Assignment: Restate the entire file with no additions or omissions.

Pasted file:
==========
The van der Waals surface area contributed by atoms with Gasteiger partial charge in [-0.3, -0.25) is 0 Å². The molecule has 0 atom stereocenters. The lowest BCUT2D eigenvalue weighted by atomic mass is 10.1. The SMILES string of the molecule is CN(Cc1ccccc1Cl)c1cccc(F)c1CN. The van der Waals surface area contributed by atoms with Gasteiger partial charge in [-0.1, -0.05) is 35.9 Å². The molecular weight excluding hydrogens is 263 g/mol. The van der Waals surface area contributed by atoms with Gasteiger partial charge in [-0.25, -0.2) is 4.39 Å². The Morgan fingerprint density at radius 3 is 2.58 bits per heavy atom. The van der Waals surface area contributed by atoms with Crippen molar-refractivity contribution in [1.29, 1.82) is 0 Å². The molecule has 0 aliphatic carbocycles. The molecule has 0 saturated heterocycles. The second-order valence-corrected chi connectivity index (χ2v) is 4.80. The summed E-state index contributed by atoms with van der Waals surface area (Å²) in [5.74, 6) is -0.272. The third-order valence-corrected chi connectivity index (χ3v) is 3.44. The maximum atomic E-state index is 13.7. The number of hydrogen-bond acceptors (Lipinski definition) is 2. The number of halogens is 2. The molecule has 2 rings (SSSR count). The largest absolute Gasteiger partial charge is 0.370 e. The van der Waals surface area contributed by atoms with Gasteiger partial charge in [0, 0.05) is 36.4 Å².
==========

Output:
The van der Waals surface area contributed by atoms with Gasteiger partial charge in [-0.3, -0.25) is 0 Å². The molecule has 0 atom stereocenters. The lowest BCUT2D eigenvalue weighted by atomic mass is 10.1. The SMILES string of the molecule is CN(Cc1ccccc1Cl)c1cccc(F)c1CN. The van der Waals surface area contributed by atoms with Gasteiger partial charge in [-0.1, -0.05) is 35.9 Å². The molecular weight excluding hydrogens is 263 g/mol. The van der Waals surface area contributed by atoms with Gasteiger partial charge in [-0.25, -0.2) is 4.39 Å². The Morgan fingerprint density at radius 3 is 2.58 bits per heavy atom. The van der Waals surface area contributed by atoms with Crippen molar-refractivity contribution in [1.29, 1.82) is 0 Å². The molecule has 0 aliphatic carbocycles. The molecule has 0 saturated heterocycles. The second-order valence-corrected chi connectivity index (χ2v) is 4.80. The summed E-state index contributed by atoms with van der Waals surface area (Å²) in [5.74, 6) is -0.272. The third-order valence-corrected chi connectivity index (χ3v) is 3.44. The maximum atomic E-state index is 13.7. The number of hydrogen-bond acceptors (Lipinski definition) is 2. The number of halogens is 2. The molecule has 2 rings (SSSR count). The largest absolute Gasteiger partial charge is 0.370 e. The van der Waals surface area contributed by atoms with Gasteiger partial charge in [0, 0.05) is 36.4 Å².